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of economic growth was 2.5 per cent. Last year he increased the estimate to 2.75 per cent., so perhaps he thinks that it is still 2.75 per cent. In the coming financial year, the economy is projected to grow by 3 to 3.5 per cent., according to the Red Book, and next year by the trend rate of 2.5 per cent. So at this point in the cycle, we should not be borrowing at all. Rather, we should be running a surplus, because the economy is growing above the trend rate, and has been for two years. I now give way to the right hon. Lady.

Mrs. Liddell: The hon. Gentleman is being very generous in giving way. I seem to remember that when he was in government and I was in opposition criticising his Administration for their attitude to borrowing, they were borrowing for failure. However, the point that the Chancellor is making is that we are borrowing to invest.

Mr. Davies: I am pleased that I have convinced the right hon. Lady of the arguments that I have been adducing. She has now changed the subject altogether and is talking about the Major Administration of the 1990s, of which I was not a member. Although I did support them most of the time, I carried no particularly convinced brief. So much has she endorsed my arguments that I feel able to move on to my next point.

Emerging from these figures is a great worry about the situation of the nation's finances. We have enjoyed high rates of growth in the past few years, but they have been associated not only with very substantial Government spending, but with greater Government deficits than the Chancellor himself originally anticipated. They have also been accompanied by a complete collapse in private savings. The savings ratio has virtually halved in only eight years, which is a very worrying development. As I recall, when Labour took office the savings ratio was some 9 per cent.; now it is approximately 5 per cent., which is a massive reduction. That dissaving by the household sector has been accompanied by massive dissaving by the public sector, which, as I just explained, has also been borrowing above its own expectations in the past few years.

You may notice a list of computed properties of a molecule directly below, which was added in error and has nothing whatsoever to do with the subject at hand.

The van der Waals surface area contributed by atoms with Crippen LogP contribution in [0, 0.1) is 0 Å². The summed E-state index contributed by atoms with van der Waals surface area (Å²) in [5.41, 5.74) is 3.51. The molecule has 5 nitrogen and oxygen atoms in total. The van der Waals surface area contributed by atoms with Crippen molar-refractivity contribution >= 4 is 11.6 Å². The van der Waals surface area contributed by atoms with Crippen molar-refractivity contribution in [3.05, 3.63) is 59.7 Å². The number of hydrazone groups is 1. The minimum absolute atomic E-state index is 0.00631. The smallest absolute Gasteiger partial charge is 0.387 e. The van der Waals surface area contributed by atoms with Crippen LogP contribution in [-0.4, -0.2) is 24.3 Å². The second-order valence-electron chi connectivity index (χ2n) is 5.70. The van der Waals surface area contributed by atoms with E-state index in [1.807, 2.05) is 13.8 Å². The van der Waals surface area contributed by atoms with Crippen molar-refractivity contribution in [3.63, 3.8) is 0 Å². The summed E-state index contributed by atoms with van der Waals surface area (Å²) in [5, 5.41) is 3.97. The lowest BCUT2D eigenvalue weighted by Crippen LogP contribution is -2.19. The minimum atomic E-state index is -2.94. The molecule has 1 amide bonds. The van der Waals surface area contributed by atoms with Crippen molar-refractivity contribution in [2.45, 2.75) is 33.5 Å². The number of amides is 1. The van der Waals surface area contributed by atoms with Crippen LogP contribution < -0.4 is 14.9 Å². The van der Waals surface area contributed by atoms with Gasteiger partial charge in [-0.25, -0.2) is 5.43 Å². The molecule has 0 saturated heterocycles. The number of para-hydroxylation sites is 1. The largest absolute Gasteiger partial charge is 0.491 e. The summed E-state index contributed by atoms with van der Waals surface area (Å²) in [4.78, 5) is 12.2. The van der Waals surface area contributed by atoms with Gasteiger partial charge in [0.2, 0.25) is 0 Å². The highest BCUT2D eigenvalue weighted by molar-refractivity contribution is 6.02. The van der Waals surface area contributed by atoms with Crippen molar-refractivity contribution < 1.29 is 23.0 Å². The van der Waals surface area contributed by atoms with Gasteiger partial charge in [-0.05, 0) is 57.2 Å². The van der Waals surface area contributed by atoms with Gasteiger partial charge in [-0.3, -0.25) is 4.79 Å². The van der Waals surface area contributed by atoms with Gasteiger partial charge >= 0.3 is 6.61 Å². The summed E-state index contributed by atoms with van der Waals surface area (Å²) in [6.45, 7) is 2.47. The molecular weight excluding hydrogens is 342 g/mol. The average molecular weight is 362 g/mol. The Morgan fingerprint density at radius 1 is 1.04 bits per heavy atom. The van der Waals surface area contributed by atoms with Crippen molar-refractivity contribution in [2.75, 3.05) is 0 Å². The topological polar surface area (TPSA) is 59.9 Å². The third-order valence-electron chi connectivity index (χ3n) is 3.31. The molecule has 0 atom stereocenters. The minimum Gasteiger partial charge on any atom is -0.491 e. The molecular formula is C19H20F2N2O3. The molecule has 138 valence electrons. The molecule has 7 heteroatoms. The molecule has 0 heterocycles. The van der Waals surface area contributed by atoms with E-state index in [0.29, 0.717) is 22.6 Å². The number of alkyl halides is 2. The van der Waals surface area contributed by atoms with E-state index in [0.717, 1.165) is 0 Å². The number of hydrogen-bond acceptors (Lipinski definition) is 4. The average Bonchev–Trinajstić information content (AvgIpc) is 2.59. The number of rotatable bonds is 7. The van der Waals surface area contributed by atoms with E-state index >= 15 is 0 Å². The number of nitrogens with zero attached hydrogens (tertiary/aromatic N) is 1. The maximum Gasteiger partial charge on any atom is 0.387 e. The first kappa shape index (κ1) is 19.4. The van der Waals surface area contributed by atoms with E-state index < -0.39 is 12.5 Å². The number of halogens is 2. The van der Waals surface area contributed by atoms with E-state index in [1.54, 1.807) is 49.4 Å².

Of course, those two factors combined contribute to very buoyant demand. It is not surprising that an economy grows fast in those circumstances, but one has to ask oneself where the motor of growth is coming from now. If demand has been fuelled during this period by massive, above-expectation borrowing—I believe it to be excessive—and a collapse in household saving that amounts to substantial dissaving, where will such growth come from during the next period? Do the Government plan to run up even bigger deficits? Are they going to borrow £100 billion a year instead of the current £50 billion—a figure which includes the refinancing of gilts falling to maturity, involving some £35 billion net? Is the household savings ratio going to collapse to zero? I do not think it possible for it to collapse to a minus figure—at least, not for a sustained period.

That is a big and worrying question about the economy, but I do not suppose that it worries the Chancellor. It sounded to me this afternoon as though he simply wanted to win the next election—if he can—
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and that it does not matter what happens afterwards. "Après moi le déluge" is the motto, according to this Government's current economic policy. I have been waiting to see whether the Paymaster General, or somebody else, is going to answer my question about where growth will come from in the next few years. That is a crucial question to ask about any economy, and the silence of Ministers on it is extremely eloquent.